Reimagining the Education-Health Connection: Dr. Ryan Padrez, Medical Director of The Primary School


As a pediatrician, Dr. Ryan Padrez was frustrated by the challenges of navigating education and health systems to get his patients the services they needed – whether it was speech therapy, mental health counseling or other important care. That’s why he’s gratified to be involved in building a model for early education, developed by the Chan Zuckerberg Initiative, that integrates learning with health care and family support services. Padrez is medical director of The Primary School which is currently serving two lower income communities near San Francisco, but has ambitions to develop best practices that will be adopted nationally. The emphasis is on supporting all of a child’s needs from very early in their life and working closely with parents to build child and family well-being at the same time. COVID has increased the challenge because many of the school’s parents have lost jobs and health coverage, and levels of stress are on the rise. Padrez, who is also an assistant clinical professor of Pediatrics at Stanford University, says COVID has shined a light on just how much schools do to support the health needs of children and families, and the connection between the two systems needs to be strengthened going forward if kids are going to thrive. Padrez and host Dr. Rishi Desai also touch on trauma-informed care, the trust schools need to build with families, and what the evidence says about the safety of opening schools in the midst of COVID.


Knowing Your Patients as a Person - Dr. Ken Johnson, Executive Dean of Ohio University Heritage College of Osteopathic Medicine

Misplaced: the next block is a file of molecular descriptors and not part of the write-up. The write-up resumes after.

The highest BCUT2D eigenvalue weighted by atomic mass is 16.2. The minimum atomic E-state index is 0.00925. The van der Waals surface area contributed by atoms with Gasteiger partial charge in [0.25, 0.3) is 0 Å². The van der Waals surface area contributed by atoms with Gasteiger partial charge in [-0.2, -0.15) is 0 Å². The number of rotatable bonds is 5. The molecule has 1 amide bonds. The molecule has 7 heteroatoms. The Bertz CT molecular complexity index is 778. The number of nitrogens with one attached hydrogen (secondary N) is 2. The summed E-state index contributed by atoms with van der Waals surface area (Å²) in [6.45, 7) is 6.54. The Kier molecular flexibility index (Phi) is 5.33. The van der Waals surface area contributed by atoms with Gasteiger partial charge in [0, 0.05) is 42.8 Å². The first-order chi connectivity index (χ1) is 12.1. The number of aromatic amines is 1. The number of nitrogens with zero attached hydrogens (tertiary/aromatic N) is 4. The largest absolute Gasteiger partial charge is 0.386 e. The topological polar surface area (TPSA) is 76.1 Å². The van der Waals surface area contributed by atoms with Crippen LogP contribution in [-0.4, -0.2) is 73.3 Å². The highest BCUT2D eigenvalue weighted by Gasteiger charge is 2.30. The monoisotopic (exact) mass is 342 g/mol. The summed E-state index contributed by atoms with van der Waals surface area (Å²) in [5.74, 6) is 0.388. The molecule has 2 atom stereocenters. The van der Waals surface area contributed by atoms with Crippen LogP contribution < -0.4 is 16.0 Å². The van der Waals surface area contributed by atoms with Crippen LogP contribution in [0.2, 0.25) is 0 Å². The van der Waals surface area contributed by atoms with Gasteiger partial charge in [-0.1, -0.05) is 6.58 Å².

“If a patient feels like their doctor knows them as a person, they're eight to nine times more likely to follow through with their treatment instructions,” says Dr. Ken Johnson. Creating that kind of connection is more challenging in a virtual visit, he worries, not to mention the reduced opportunity to take the actual “hands-on” approach to care that osteopathic physicians practice. But schools of medicine like the one he runs at Ohio University are finding ways to teach telehealth skills, and Johnson has confidence the students will make it work. “Students have great ideas about how to evolve things, and I challenge every single class that comes in to give us feedback to improve the process for them,” he tells host Shiv Gaglani. Embracing the sudden ascendence of telehealth is just one of the major adjustments today’s medical students are having to make in the midst of a once-in-a-century pandemic, and Johnson sees building their resilience to manage the stressful and unpredictable nature of a career in medicine as a key objective, which he says can be accomplished if you create an “environment of support.” Catch this conversation with host Shiv Gaglani as Johnson discusses how that can be done, strategies for serving rural communities and why so many schools of osteopathic medicine are located in relatively small towns.